I'm posting one puzzle, riddle, math, or statistical problem a day. Try to answer each one and post your answers in the comments section. I'll post the answer the next day. Even if you have the same answer as someone else, feel free to put up your answer, too!

Saturday, October 22, 2005

Consider two round coins of equal size. Imagine holding one still so that it does not move and then rolling the other coin around it, making sure that it does not slip. The rims are kept touching at all times. How many times will the moving coin have rotated after it has completed one revolution of the stationary coin? Don't try it until you have thought about it. You may be surprised.

What it comes down to, is the circumference of the second coin as it circles around the first coin.

Definitions: First coins sits still. Second Coin circles the first.

Let's say you place the second coin above the first. Make sure the coin is heads up. Start rotating. When the second coin reaches the bottom of the first, it is once again heads up.

But if you look at it closely, the second coin started out by touching the first coin at it's bottom. When it reaches the bottom of the first coin, it is touching the first coin at it's top! So it has only rotated half-way. But since you are an outside observer (this is where it gets complicated by relativity), you see it as having rotated once, because of where you are observing it from.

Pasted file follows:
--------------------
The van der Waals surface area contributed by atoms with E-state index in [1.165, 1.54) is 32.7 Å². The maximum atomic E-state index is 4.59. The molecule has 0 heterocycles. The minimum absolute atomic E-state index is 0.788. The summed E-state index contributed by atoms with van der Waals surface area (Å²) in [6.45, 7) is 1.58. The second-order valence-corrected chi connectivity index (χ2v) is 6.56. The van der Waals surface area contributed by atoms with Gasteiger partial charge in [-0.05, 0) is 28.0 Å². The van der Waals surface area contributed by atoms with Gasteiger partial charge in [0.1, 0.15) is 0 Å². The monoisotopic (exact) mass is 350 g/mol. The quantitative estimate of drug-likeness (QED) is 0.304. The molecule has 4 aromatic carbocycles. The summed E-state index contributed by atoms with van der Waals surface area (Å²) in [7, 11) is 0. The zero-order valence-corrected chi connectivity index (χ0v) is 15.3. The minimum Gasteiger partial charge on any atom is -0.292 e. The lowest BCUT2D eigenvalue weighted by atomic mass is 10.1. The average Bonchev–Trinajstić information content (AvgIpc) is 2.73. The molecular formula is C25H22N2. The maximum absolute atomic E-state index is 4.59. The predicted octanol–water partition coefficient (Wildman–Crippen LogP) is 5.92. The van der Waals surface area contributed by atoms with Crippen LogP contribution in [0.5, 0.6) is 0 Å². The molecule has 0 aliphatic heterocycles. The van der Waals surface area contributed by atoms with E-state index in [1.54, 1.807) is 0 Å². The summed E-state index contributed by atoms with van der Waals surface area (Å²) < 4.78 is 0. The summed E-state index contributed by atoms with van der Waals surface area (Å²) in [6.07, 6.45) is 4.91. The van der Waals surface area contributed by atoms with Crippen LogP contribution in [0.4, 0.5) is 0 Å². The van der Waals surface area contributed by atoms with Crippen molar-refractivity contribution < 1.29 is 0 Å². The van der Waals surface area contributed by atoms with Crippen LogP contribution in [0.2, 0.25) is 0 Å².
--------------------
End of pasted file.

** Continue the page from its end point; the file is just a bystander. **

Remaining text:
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Once.

ReplyDeleteMost people believe that the answer will be once and are therefore surprised to discover that the truth is in fact twice. Try it and you will see.

ReplyDeleteI tried it out and it is twice, but WHY? Can you explain the theory behind it? Enviroman Says

ReplyDeleteSupport Enviroman

What it comes down to, is the circumference of the second coin as it circles around the first coin.

ReplyDeleteDefinitions: First coins sits still. Second Coin circles the first.

Let's say you place the second coin above the first. Make sure the coin is heads up. Start rotating. When the second coin reaches the bottom of the first, it is once again heads up.

But if you look at it closely, the second coin started out by touching the first coin at it's bottom. When it reaches the bottom of the first coin, it is touching the first coin at it's top! So it has only rotated half-way. But since you are an outside observer (this is where it gets complicated by relativity), you see it as having rotated once, because of where you are observing it from.